Mahdi Saleh, Shun-Cheng Wu, Luca Cosmo, Nassir Navab, Benjamin Busam, Federico Tombari

Uncertainty-Aware Deep Multi-View Photometric Stereo
Berk Kaya, Suryansh Kumar, Carlos Oliveira, Vittorio Ferrari, Luc Van Gool

Depth-Supervised NeRF: Fewer Views and Faster Training for Free
Kangle Deng, Andrew Liu, Jun-Yan Zhu, Deva Ramanan

Dense Depth Priors for Neural Radiance Fields from Sparse Input Views
Barbara Roessle, Jonathan T. Barron, Ben Mildenhall, Pratul P. Srinivasan, Matthias Nießner

Trajectory Optimization for Physics-Based Reconstruction of 3D Human Pose from Monocular Video
Erik Gärtner, Mykhaylo Andriluka, Hongyi Xu, Cristian Sminchisescu

Differentiable Dynamics for Articulated 3D Human Motion Reconstruction
Erik Gärtner, Mykhaylo Andriluka, Erwin Coumans, Cristian Sminchisescu

Panoptic Neural Fields: A Semantic Object-Aware Neural Scene Representation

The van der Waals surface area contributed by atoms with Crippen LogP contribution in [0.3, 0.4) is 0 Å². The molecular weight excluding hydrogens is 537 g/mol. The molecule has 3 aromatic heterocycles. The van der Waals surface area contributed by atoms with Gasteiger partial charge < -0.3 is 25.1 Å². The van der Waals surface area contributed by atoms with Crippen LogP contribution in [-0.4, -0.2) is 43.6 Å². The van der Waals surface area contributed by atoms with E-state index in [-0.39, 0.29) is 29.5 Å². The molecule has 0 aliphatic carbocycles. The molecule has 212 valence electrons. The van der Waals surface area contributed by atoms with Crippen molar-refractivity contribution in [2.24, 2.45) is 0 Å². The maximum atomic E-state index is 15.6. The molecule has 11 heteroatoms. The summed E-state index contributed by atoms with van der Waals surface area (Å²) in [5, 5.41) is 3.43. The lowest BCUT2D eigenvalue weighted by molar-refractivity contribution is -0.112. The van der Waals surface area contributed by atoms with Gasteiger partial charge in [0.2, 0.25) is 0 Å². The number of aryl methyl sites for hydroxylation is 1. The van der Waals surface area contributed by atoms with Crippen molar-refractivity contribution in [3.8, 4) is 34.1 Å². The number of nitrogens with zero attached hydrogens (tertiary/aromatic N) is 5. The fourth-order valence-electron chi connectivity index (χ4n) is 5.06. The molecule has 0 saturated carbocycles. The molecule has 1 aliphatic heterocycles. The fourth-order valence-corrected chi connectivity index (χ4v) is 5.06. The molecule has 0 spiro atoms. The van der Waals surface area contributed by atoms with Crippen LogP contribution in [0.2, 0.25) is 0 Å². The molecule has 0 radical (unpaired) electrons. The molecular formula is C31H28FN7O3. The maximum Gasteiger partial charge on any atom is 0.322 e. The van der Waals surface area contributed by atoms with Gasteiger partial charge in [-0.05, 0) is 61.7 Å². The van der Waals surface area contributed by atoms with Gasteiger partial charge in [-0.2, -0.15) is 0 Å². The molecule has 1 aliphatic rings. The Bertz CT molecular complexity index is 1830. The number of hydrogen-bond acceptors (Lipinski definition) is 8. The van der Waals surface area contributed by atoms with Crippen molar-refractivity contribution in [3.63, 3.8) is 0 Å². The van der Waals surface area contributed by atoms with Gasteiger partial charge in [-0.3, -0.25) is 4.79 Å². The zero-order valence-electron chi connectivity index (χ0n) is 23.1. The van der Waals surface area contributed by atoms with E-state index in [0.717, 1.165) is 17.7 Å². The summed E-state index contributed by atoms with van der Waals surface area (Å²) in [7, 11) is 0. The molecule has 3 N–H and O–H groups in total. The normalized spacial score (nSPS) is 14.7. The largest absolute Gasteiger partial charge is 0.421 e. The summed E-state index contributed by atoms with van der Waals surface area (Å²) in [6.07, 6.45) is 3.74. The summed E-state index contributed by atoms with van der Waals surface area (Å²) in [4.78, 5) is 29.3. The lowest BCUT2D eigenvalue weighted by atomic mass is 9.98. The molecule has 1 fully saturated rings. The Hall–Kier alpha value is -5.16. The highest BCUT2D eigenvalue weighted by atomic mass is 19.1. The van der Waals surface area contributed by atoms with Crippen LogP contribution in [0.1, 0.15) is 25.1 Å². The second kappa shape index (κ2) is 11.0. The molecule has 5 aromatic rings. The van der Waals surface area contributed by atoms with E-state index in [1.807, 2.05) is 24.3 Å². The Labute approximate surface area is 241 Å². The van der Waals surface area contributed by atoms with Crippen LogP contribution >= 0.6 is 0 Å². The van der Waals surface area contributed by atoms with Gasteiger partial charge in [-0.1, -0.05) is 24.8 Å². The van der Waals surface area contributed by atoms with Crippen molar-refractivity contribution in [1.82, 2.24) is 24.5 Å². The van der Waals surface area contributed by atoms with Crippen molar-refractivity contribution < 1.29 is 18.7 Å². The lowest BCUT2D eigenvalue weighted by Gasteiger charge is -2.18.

Abhijit Kundu, Kyle Genova, Xiaoqi Yin, Alireza Fathi, Caroline Pantofaru, Leonidas J. Guibas, Andrea Tagliasacchi, Frank Dellaert, Thomas Funkhouser

Pyramid Adversarial Training Improves ViT Performance
Charles Herrmann, Kyle Sargent, Lu Jiang, Ramin Zabih, Huiwen Chang, Ce Liu*, Dilip Krishnan, Deqing Sun

Proper Reuse of Image Classification Features Improves Object Detection
Cristina Vasconcelos, Vighnesh Birodkar, Vincent Dumoulin

SOMSI: Spherical Novel View Synthesis with Soft Occlusion Multi-Sphere Images
Tewodros Habtegebrial, Christiano Gava, Marcel Rogge, Didier Stricker, Varun Jampani

TubeFormer-DeepLab: Video Mask Transformer
Dahun Kim, Jun Xie, Huiyu Wang, Siyuan Qiao, Qihang Yu, Hong-Seok Kim, Hartwig Adam, In So Kweon, Liang-Chieh Chen

Contextualized Spatio-Temporal Contrastive Learning with Self-Supervision